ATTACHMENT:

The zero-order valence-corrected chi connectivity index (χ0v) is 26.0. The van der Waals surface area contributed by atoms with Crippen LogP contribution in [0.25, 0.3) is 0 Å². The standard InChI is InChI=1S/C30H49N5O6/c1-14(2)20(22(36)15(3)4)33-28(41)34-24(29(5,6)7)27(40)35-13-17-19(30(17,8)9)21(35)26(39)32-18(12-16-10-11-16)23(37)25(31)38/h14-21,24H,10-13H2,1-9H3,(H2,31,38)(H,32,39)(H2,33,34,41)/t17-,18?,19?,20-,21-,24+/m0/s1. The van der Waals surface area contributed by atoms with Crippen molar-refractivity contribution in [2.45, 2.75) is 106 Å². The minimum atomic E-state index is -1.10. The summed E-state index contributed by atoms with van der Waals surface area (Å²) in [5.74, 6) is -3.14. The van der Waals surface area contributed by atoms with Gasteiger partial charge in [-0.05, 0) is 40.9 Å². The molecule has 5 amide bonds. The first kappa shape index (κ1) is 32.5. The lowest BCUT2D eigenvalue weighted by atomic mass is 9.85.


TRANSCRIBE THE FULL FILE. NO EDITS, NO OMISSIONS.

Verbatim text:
The zero-order valence-corrected chi connectivity index (χ0v) is 26.0. The van der Waals surface area contributed by atoms with Crippen LogP contribution in [0.25, 0.3) is 0 Å². The standard InChI is InChI=1S/C30H49N5O6/c1-14(2)20(22(36)15(3)4)33-28(41)34-24(29(5,6)7)27(40)35-13-17-19(30(17,8)9)21(35)26(39)32-18(12-16-10-11-16)23(37)25(31)38/h14-21,24H,10-13H2,1-9H3,(H2,31,38)(H,32,39)(H2,33,34,41)/t17-,18?,19?,20-,21-,24+/m0/s1. The van der Waals surface area contributed by atoms with Crippen molar-refractivity contribution in [2.45, 2.75) is 106 Å². The minimum atomic E-state index is -1.10. The summed E-state index contributed by atoms with van der Waals surface area (Å²) in [5.74, 6) is -3.14. The van der Waals surface area contributed by atoms with Gasteiger partial charge in [-0.05, 0) is 40.9 Å². The molecule has 5 amide bonds. The first kappa shape index (κ1) is 32.5. The lowest BCUT2D eigenvalue weighted by atomic mass is 9.85.